The End of an Era

My colleagues and I dressed as different forms of Flo for Halloween. I’m to the right of the original. I was dressed as Flo circa 1985

“YOU’RE FIRED!” says Donald Trump on his hit reality series, “The Apprentice.” This is certainly not a new phrase. It has been around in one form or another since the first person paid money to someone else to perform a task. What is also not new is the fear of possibly hearing these words, and the anguish it causes for people who have heard it. On July 18th, 2012 I was personally told by Progressive Insurance my employment with them was terminated. Why and how did this happen to me, arguably one of their very best salespeople? As with most things that surround me, the story is very unusual.

Disguised as a mild-mannered insurance agent during the day, turned into Superpimp at night

May 10, 1999 I was hired by a very vibrant company in the middle of an exciting evolution. Although Progressive was founded 75 years ago, when I first walked through the doors it seemed like it just started that day. As I walked down the hallways, I could just feel the energy and enthusiasm exuded by the people who worked there. They were happy to work for a forward moving company, who appreciated their important role in making that happen.

In those days you would see a tall striking man with a black cowboy hat wandering those same hallways. His aura and reputation could be felt ten feet in front of him, as well as ten feet behind him, as he mingled and talked with his employees.

A “Superpimp“ of sorts, his name was Peter B. Lewis. As most titans of industry of his era, he understood it was his people in the “trenches” who made the company successful. Good pay, good benefits, and motivational bonus incentive for those who excelled was his blueprint for showing his appreciation. As a tribute to this philosophy, when I started , Progressive was the 5th largest auto insurance company in the U.S. Approximately 2-3 yrs later we moved up to #3, quickly moving toward #2. As we fast forward to today’s version of this company, many of you reading this will be able to relate to your current job situation.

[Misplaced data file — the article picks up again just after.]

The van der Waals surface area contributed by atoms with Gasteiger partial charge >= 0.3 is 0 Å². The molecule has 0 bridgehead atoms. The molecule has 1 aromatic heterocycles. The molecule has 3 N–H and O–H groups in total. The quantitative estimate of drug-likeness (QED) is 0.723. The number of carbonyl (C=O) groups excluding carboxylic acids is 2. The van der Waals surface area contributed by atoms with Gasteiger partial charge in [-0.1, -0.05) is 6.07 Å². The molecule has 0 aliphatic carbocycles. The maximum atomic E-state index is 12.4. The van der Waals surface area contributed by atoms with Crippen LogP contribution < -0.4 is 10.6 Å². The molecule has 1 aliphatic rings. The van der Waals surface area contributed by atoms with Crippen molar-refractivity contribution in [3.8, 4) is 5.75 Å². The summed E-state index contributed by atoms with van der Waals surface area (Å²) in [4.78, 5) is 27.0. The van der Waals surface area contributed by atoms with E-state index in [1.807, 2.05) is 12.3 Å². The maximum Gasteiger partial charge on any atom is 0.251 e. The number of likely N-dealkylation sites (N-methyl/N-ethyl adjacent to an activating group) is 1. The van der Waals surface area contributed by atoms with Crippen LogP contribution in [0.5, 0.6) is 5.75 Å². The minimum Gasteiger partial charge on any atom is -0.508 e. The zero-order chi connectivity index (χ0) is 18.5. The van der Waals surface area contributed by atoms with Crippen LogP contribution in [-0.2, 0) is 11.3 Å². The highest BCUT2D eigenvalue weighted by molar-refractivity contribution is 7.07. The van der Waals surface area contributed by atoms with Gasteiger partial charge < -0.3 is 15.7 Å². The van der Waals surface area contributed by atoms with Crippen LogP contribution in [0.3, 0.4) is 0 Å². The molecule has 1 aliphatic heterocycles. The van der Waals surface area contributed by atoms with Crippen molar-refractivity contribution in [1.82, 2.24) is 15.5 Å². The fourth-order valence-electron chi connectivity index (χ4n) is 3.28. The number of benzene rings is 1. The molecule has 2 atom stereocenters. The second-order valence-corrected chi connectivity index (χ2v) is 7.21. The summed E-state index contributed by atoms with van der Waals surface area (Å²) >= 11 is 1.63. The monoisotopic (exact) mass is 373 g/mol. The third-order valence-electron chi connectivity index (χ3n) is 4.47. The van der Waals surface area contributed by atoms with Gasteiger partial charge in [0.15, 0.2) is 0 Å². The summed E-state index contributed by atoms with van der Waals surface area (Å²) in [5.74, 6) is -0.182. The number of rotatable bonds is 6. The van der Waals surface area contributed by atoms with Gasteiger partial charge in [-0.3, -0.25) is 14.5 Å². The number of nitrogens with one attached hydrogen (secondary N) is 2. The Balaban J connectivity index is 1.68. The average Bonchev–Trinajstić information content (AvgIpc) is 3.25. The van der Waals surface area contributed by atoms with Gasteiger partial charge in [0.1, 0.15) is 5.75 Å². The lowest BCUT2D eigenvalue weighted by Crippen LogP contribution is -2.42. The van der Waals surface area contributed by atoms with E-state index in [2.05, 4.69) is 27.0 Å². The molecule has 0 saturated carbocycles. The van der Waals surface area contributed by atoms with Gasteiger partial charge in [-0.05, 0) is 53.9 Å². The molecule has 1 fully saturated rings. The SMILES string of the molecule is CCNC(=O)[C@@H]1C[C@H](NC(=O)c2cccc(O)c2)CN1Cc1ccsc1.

Some of the great people on one of my earliest sales teams. I will most certainly miss all the wonderfull people I met at Progressive

As time went on, the health of our fearless leader began to fail. His active role in the company became less and less until now it is my understanding he is a member of the board for pay purposes only. Many of the great Progressive leaders of this time period have either retired or moved on to another company. It is my opinion, as these people left, so did their philosophies as to what ultimately makes any company a success. The new “regime” has a different idea as to the order of priorities.

No longer are the hard working people of Progressive and their families #1 priority, but rather the stockholders. Why the change? Follow the money.

Like many other companies, the pay for the top end execs are way out of line. Progressive’s top dog (I personally like him) makes about $12m a yr salary, plus gainsharing and stock options. Depending on the year, it brings him to anywhere between $18m- $25m. How can he possibly live on that kind of money? I don’t blame him for that, but rather the financial structure of the company. Top execs keep those big bucks by pleasing the stockholders, not the “little folks”.

They don't seem to get my name right...

Is their new priority working? As of the day I left , Progressive’s ranking has dropped back to 4th largest, heading backwards towards 5th. (Even though they added homeowners insurance). Even in this time of high unemployment the company suffers from a large exodus of employees. Stock value has remained stagnant or dropped. The overall morale of their employees (As evidenced by the turnover rate) is at an all time low. Gone is the genuine energy, and enthusiasm that once was the trademark of people who worked here. In their place are false actions kept in place so they don’t hear the words, you’re fired. Now let’s talk about my firing.